I think you've joked before that the Annie Moses Band may be the only band in the world that can perform the 'Orange Blossom Special' and an Al Green song in the same show; can you talk a little bit about your broad range of influences and also provide a little glimpse as to what your setlist may look like in September at the Meyer Theatre?

Yes, we're going to pull from several projects. I think we're unique in that way; I do laugh and joke about the fact that you'll hear 'Orange Blossom Special' and Al Green in the same show. I think as far as our influences go, studying classical music was a big influence, and our father, Bill, is an incredible arranger, orchestrator, and the very complex, signature string sound is due very much to his skill compositionally. So songs like “Rhapsody in Bluegrass" for instance or the songs we're known for at Christmastime are born out of his skill. The Annie Moses Band, really since its inception, became known for taking a known quantity — a known song — and flipping it on its head. That became very important to our sound.

The instrumental side is one thing, on the vocal side there have been so many inspiration points. I think we're really just drawn to great songs and great songwriters. In some ways that carried over from our classical training; in classical music there's great emphasis upon musical curation — taking great musical pieces of the past and recreating them and rediscovering them. I think we've carried that over into a pop sensibility.

That show in September will be a benefit concert for Cup O Joy, which is fast approaching thirty years of bringing national Christian recording artists to this part of Wisconsin. What they've done and keep doing through volunteer commitment and a donation only basis is really quite an accomplishment. Is there a sense maybe within the band of how much this concert will impact a community?

Yes! We've experienced Cup O Joy from multiple angles. We've played at The Cup multiple times, it's been several years at this point, but we were very honored to be a part of the benefit.

Music, for a lot of people, kind of exists out there in this celebrity center that's part of this untouchable orb of stars and celebrities. In some ways, I think that's a great tragedy because I think music is meant to be experienced as artists who are loving not only the process of making music but also really enjoy making music together; that spills onto the audience too and I think the people at The Cup want to bring that to the people of Green Bay. Their legacy in that way is very powerful.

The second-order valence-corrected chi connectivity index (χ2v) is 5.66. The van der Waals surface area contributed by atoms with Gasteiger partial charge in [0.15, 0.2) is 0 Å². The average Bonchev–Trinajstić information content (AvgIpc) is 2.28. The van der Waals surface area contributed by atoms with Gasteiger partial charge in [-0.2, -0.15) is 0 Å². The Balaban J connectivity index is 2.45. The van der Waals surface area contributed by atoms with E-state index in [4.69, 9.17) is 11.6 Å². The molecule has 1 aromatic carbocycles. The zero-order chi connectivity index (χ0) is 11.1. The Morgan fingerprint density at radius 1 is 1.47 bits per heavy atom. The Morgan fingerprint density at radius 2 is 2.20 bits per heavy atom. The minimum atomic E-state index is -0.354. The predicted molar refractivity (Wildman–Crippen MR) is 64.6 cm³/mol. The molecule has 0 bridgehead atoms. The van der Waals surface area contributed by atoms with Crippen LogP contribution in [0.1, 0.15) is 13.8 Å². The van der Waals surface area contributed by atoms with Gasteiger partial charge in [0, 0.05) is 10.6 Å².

The arts themselves are extremely powerful in a culture. Whenever you step on a stage and sing a song you're communicating some set of values — love, death, belief — and that's true whether you're coming at it from our perspective or The Cup's perspective as Christian music artists or if you're coming from another perspective … but to have a place, a venue, that's so dedicated to bringing not only artists of great quality, but messages that there's great fruit in our culture, it's just a powerful thing. I think those messages that inspire people toward love and forgiveness and faith and loyalty, all of those things are common values that we can share together and celebrate.

What does a typical Annie Moses Band audience look like? Are your crowds as diverse as your song selections?

The answer is yes. We have everybody from grandmas down to teenagers at a show. I think a lot of people are drawn to the Annie Moses Band, not because of genre, but because of the joy and inspiration of what [the Annie Moses Band] is musically. There's always the wow factor of the string playing, but a lot of people come back —there was a man the other day who told me he was about to attend his 80th concert of the Annie Moses Band — the reason he comes back over and over again is because there's a life that spills over to him every time he comes to see a show. That's a great honor for us to know and experience and it blesses us every time we play.

Tickets for the Cup O Joy Benefit Concert featuring the Annie Moses Band and spotlight artists Danen Kane and Ash Bultman are available at Cup O Joy, 232 S. Broadway (weekend nights), Lighthouse Books, 2781 S. Oneida St. or online at

For an extensive look at the Annie Moses Band visit their channel on

For 'Music that Inspires' visit

Our complete conversation with Annie can be read online at